Six on Saturday – Garden Diary

This week the sun pushed its way through the clouds and once again temperatures reached the high twenties. At least the heavy rain we enjoyed for a couple of days replenished the water-butts, gave the shrubs and hedge a much-needed drink, and brought some relief to the scorched landscape – fire risk downgraded from high to medium in some areas.

Sammy the snake also put in an appearance this week. I saw movement in the front flowerbed and then he slithered across the drive in front of me. I must now remember to stamp my feet as I walk around the garden.

Another critter to put in an appearance this week was the mongoose, who likes to tapdance on our roof in the middle of the night.

Sadly, the robin who returns to our garden each year flew into our dining room window …. he is no more.

1. A Question re. Rejuvinating the soil

As the summer season draws to a close, I have a question re regenerating tired soil. What do my fellow gardeners add to their soil to give it a pick-me-up to support the next batch of crops? Other years I have added manure but this seemed to have little effect. I am not sure if we should remove some soil and start again, add some rotted compost, add fish and bonemeal (if we can buy it here) or what to do. Any advice appreciated.

2. Herbs

While shopping in Lidyls we noticed they had trays of herbs for sale. At €1.49 each, I could not resist the temptations, so I bought basil and thyme. I will repot these and add to my potted herb collection on the terrace.

Basil and thyme
Basil and thyme

 

3. Cucumbers come in shapes and sizes

My Portuguese cucumbers come in all shapes and sizes. They would not win any prizes but they taste good. The plants are now coming to the end of life

Deformed cucumbers
Deformed cucumbers

4. The Battle of the Brussel Sprouts – OH v. Cabbage White Butterflies

The OH continues to wage war on the cabbage white butterflies and with the help of Mr. Blackbird, they remove the writhing mass of caterpillars. OH still sprays the leaves with diluted washing-up liquid but it does not seem to deter the butterflies. Any other suggestions, please?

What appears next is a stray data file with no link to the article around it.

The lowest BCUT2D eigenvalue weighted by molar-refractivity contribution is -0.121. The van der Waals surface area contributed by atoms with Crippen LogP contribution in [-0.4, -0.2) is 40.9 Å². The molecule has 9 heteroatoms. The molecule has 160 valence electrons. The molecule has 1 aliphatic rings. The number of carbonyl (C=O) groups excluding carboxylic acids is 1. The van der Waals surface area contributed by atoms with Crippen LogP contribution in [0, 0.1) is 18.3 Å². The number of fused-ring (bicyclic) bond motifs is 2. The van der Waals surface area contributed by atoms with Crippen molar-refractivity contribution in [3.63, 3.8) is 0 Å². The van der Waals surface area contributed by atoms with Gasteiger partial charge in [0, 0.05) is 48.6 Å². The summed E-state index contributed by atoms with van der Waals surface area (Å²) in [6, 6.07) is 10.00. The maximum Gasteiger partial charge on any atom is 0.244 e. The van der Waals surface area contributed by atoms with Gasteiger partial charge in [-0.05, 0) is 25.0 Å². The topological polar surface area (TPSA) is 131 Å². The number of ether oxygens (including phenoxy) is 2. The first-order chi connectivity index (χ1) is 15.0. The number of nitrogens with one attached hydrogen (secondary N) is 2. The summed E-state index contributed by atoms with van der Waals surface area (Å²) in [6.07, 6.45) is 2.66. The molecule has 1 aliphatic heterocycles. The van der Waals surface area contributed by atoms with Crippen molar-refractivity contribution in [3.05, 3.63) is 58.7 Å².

Brussel Sprouts in South West Algarve
Brussel Sprouts do grow well in portugal

4. Lettuce

Failure to visit our local gypsy markets and plant stalls to buy new seedling plugs has resulted in rationing. We are now reduced to one pot of mixed lettuce which are tired and past their best. fingers crosssed we can find a market this week so we can replenish our pots for autumn and winter supplies.

Mixed Lettuce
Mixed Lettuce

5. Melons

After an initial growth spurt, the Galia melon plants have now withered and died. Time to harvest our final three melons before they rot on the plant. However, what I did discover, that in my garden at least, they grew better in pots than in the raised vegetable area. but I wonder if the issue lies with the soil.

Melons growing in pots
Melons growing in pots
Sickly melon plant
Sickly melon plant

6. Yellow Peppers

It’s heartening to see we still have many babies on our yellow pepper plant. Fingers crossed they ripen before the clocks change at the end of October.

Yellow peppers grow well in pots
Yellow peppers grow well in pots

That’s a wrap for this week. For more garden updates check out other SOS bloggers

If anyone has any ideas re soil improvement and/or how to deter cabbage white butterflies.

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22 thoughts on “Six on Saturday – Garden Diary

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  1. I would have thought using butterfly netting would be your best bet for keeping the butterflies off your brassicas. Of course nasturtiums are good companion plants but I know you struggled to grow those. Hopefully someone with an allotment can advise you about the soil.

    Liked by 1 person